Yesterday was my Mom’s birthday.
My Mom is one of the hardest working people I know.
She’s a nurse. A job I could never do. I faint. She doesn’t. It’s a good quality to have as a nurse.
My Mom lives on a farm with my step-father. When she isn’t working as a nurse, she is taking care of her miniature horses, her goats, the cows, and the barn kittens. She is helping saw lumber at their small saw mill. She is sewing and taking on house project after project. She is teaching Sunday school. She is working in the garden. She is in the hayfield. She is baking.
She listens to the K-Love radio station. I make fun of her for it, and always promise to burn her some CDs of better music. Sometimes it’s southern gospel on the radio. I remember mornings of coming downstairs sleepy eyed into the kitchen and Mom would be cooking breakfast and singing, “My cup runneth over so I’ll drink from my saucer”. Or something like that.
I used to think that we were nothing alike. Mom could care less about shellac manicures or the latest eye liner trend. I could go into debt in Sephora alone. She’s never colored her hair. I don’t ever NOT color mine. She is content on the farm, and I long for adventure.
But we are more alike than I ever thought.
I have her laugh. I have the shape of her face. She taught me how to be content. She taught me how satisfying the outdoors can be. She taught me that family comes first. Somewhere along the way, I have found her love for the kitchen and bake when I need to relax too. We both will drive over an hour for the good coconut ice cream cones in the summer. Because let’s face it, it’s coconut. She taught me how to be a mother, long before I even am one. I love children like she does.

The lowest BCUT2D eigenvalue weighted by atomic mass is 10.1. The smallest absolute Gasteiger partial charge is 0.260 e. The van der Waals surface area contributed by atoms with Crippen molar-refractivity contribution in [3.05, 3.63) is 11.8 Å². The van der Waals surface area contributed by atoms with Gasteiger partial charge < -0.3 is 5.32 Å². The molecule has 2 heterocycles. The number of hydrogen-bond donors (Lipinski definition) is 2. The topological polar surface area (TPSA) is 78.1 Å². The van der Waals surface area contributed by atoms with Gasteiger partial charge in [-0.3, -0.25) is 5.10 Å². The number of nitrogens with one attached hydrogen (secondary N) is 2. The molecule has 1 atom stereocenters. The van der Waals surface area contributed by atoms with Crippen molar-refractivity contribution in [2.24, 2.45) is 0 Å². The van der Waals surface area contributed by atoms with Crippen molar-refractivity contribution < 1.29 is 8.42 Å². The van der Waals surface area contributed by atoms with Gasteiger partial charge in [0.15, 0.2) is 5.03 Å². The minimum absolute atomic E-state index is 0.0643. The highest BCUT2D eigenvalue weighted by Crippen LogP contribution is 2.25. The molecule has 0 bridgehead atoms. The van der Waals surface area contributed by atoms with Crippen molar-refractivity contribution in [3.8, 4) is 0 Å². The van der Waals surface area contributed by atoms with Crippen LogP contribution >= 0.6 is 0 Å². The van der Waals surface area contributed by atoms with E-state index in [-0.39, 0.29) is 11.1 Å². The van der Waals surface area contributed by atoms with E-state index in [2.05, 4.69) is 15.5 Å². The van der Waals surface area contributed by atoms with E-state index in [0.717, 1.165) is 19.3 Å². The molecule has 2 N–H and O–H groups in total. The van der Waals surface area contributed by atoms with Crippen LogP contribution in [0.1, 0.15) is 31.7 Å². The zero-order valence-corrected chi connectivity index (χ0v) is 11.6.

Mom is always up first. Before anyone. Sitting in her bathrobe by the big kitchen wood stove with her bible. Every morning.
I am thankful.
For the lessons, for the example, for the honesty, for the integrity, and yes, even the gas money to make it home when needed.
For the time you grounded me for lying about wearing red lipstick to school in the fourth grade. For the time you told me that purple suede mini skirt was in fact too short to wear to the school dance. For the time you gave up on teaching me how to change a tire and just bought me an AAA Platinum membership instead. For the times you took me shopping and spent money you didn’t have, just so I could have the same brand of sweater everyone else did in my class. For all the afternoons you forced me to play outside, building forts and riding my bike instead of watching TV. For the thousands of dollars spent at the orthodontist. For the Easter basket every year in college. For dragging me to church when I cried.
For being my number one fan.
I thank you. I am so grateful to call you my Mom.
Happy Birthday Mom. I love you.